What do you do when two pitchers square off? A lot depends on context, of course, but on Thursday two great pitchers square off in a favorable environment. Adam Wainwright takes on Matt Harvey in new York, where it’s expected to be just 64-degrees and with a 17 MPH wind blowing in to third base.
Two good pitchers, both in a friendly environment, but there’s, at most, one win up for grabs. In a daily format like Fangraphs The Game, this doesn’t matter as much, since you’re playing for the long haul and peripheral stats rule the day. But in a daily one-and-done format like DraftStreet, finding that elusive victory is important – they’re worth 1.5 points versus -0.75 for a loss. That 2.25-point swing is equivalent to three extra strikeouts.
So what do you do? You could double-down on the match up and hope to secure 0.75 points (a win and a loss), but I’d only recommend that if the set-up is too extreme to pass on.
Really, you want to identify who you think will win, if not, who sets up better for strikeouts. Matt Harvey, I love you, but it’s tough to see you and your 24-36 Mets upsetting Adam Wainwright and his 42-23 Cardinals.
The Daily Five
Adam Wainwright – $20,080
Sure it’s an exorbitant price, but you’re paying top dollar for perhaps the best pitcher in baseball so far, taking on one of the worst offenses in a fine environmental set up. Did you realize there’s a 1.75 FIP underlying Wainwright’s 2.34 ERA? It’s batty how good he’s been now that he’s gone from “good strikeout pitcher with good control and a good batted ball profile” to “good strikeout pitcher who walks less than J.P. Arencibia and has a good batted ball profile.” If you need further convincing, the Metshave a .291 wOBA as a team and are the league’s third most strikeout-prone offense.
Ryan Zimmerman – $7,563
It’s Jeff Francis, a lefty, in Coors Field, at 89-degree heat, with a mild wind blowing out to left field. Pick your righty on the Nationals, really. I went with Zimmerman because he has a friendlier price tag than The Rated R Superstar and I recommended Ian Desmond yesterday, but you could just as easily plug in any of them depending on your budget and preference. This won’t, nay, can’t be pretty.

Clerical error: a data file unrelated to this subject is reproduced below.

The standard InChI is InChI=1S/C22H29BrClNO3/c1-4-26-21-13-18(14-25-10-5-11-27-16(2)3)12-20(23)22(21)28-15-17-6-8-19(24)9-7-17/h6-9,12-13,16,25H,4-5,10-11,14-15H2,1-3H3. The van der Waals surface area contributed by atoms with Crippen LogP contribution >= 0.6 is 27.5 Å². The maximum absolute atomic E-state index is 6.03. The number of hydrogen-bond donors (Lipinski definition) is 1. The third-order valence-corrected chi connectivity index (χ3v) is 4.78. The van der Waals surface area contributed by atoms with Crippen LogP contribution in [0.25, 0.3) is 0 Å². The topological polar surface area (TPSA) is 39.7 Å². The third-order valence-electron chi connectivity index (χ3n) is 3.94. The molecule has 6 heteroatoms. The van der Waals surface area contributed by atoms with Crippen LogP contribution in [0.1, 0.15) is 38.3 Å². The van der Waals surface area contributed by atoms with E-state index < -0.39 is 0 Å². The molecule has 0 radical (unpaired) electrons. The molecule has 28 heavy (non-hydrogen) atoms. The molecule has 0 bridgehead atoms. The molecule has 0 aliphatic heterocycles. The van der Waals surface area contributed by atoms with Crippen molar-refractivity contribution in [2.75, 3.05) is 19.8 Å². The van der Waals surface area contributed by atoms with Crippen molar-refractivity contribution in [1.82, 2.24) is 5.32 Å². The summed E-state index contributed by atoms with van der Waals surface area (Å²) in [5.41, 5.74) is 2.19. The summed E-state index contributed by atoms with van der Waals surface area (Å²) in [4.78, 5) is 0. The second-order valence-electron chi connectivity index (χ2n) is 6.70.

David Murphy – $5,128
There’s a similar story here, with no Rangers really being a poor choice. Esmil Rogers has been a pleasant surprise for my Toronto Blue Jays, posting a 1.97 FIP through 7.1 innings as a starter. It doesn’t even fail the eye test too glaringly, as Rogers has legitimately looked decent. But going once through the order is favorable. Even if he did hold the Rangers to a single run over four frames in his last outing, I don’t trust that to happen again. Murphy, a lefty with some appreciable pop, should get the start and benefit from 91-degree weather with a light wind in from right which, if we believe a commenter from yesterday, helps push balls out to right-center.
Jarrod Saltalamacchia – $9,292
I like Kevin Gausman in the long term, but right now he’s just not doing a great job keeping the ball to the edges of the plate, leading to a 94% contact rate on pitchers in the zone. We know that Salty can take the ball for a ride, and hitting from the left side he’ll hope the 19 MPH wind blowing to the right field foul pole doesn’t pull any potential dingers foul. Scattered storms are possible but they seem like a potential delay rather than a cancellation concern.
D.J. LeMahieu -$6,840
LeMahieu can get on base and he can run. Ross Detwiler is off to a nice start, but one that probably isn’t quite sustainable. No, LeMahieu is unlikely to use the favorable park and temperature to hit one out, but he is a likely candidate to take advantage of Washington’s poor running game control. The Nats have allowed the 11th most stolen bases, not extreme, but they’ve caught fewer runners than all but one other team, throwing out just 13% of would-be thieves. LeMahieu is yet to be caught, and I expect that to continue.
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